Or even pause to wonder
If the petals fall too soon.
But every life that ever forms,
Or ever comes to be,
Touches the world in some small way
For all eternity.
The little one we longed for
Was swiftly here and gone.
But the love that was then planted
Is a light that still shines on.
And though our arms are empty,
Our hearts know what to do.
For every beating of our hearts
Says that we love you
I freak out. Oh no! We have to change Snowdrop’s name! But after a breath I decide I am being foolish, superstitious, seeing messages where there are none. Besides, Snowdrop is the perfect name.
My first Mother’s Day pregnant. I want to tell people I am pregnant again, but I am scared. Will I jinx this one? Will another baby die? Can’t I just move into a cave to spend this pregnancy away from curious eyes? It is too much- the fear, the expectation, the flashbacks, the memories in my changing body. Tired, crampy, nauseated, counting the days, later counting the heartbeats… And then, of course, I come down with a cold. Body stress, mind stress, I pretend everything is fine. My stepson Derek doesn’t know I am pregnant for the third time. So much loss already, what if this one dies too. He is 14 and the world is a turbulent place for a pubescent boy. When I was pregnant with Oren he practiced swaddling dolls. He so wanted to be a big brother. A big brother of a living sibling of course. He tells me that he and his father are uncomfortable with the photo I put up on Facebook of me holding his brother Oren at the hospital. I cry and cry. His brother was beautiful. Holding heart break and hope simultaneously is exhausting.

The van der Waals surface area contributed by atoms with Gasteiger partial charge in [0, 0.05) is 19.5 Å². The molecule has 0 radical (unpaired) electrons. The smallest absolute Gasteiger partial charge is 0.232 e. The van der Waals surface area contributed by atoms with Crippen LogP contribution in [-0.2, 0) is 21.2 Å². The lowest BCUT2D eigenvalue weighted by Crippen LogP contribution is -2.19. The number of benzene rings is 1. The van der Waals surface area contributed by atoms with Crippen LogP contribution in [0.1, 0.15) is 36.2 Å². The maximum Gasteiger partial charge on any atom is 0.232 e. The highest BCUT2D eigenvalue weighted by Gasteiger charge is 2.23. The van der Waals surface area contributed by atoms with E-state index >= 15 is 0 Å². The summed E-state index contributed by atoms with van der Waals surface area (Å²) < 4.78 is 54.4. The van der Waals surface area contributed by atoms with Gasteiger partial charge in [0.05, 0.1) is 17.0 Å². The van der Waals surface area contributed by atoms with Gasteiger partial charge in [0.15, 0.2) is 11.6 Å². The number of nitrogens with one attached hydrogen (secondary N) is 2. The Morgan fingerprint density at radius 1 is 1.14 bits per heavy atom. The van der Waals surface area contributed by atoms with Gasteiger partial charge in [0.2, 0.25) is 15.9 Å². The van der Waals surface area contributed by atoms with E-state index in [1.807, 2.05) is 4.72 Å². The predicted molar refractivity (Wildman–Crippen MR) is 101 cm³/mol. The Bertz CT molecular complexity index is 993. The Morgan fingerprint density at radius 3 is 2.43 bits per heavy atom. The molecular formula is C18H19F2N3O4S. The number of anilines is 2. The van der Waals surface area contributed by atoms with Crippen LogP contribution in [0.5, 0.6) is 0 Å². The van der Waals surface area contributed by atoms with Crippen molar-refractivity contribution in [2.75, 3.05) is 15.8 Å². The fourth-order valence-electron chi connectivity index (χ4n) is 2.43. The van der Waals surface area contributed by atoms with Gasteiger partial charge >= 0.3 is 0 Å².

I decline an ultrasound. The last ultrasound image I saw was of my dead son. Lavender and I decide to do a blood test to check for chromosomal abnormalities. I am 40 and the chances of a complication like this increases with maternal age. Fingers crossed this little one is healthy.
Second trimester! Finally feeling better I attend two weddings back to back with Lavender and Derek. The second wedding is my brother’s. Such a beautiful picture of all of us smiling, dressed in our best. My barely bigger belly hidden in a flowy floral dress. We buy a card for my parents, “It’s a Girl!” not for our baby, but to congratulate them on their new daughter in law. We want to tell them, we want to tell Derek, but we don’t want to pull the attention away from my brother and sister in law at such a happy time. We joke that maybe it will be a girl and we can laugh about the card with my parents someday. A huge rainbow splits the sky the day I make it to 14 weeks. Rainbow baby is a common name for a baby that lives after a loss. Lavender gives me a little yellow dress with a frog on it for the baby. We are finding happiness again after so much hard. Oh to hold this baby alive in my arms!
I am spotting. It is the beginning of July and a dark stain appears over and over in my underwear. I know something is wrong. Spotting was the first sign that I was losing Sam. I am coming around again, spiraling back to the end. I stand outside by the clothesline and envision it covered in baby clothing. I pray. I beg. Why? This time can’t I just stay in the happy world? The world where good things happen. I want to stay there! I don’t want to slip into a world of loss and pain again. But the “good” world is an illusion. My daughter is long dead.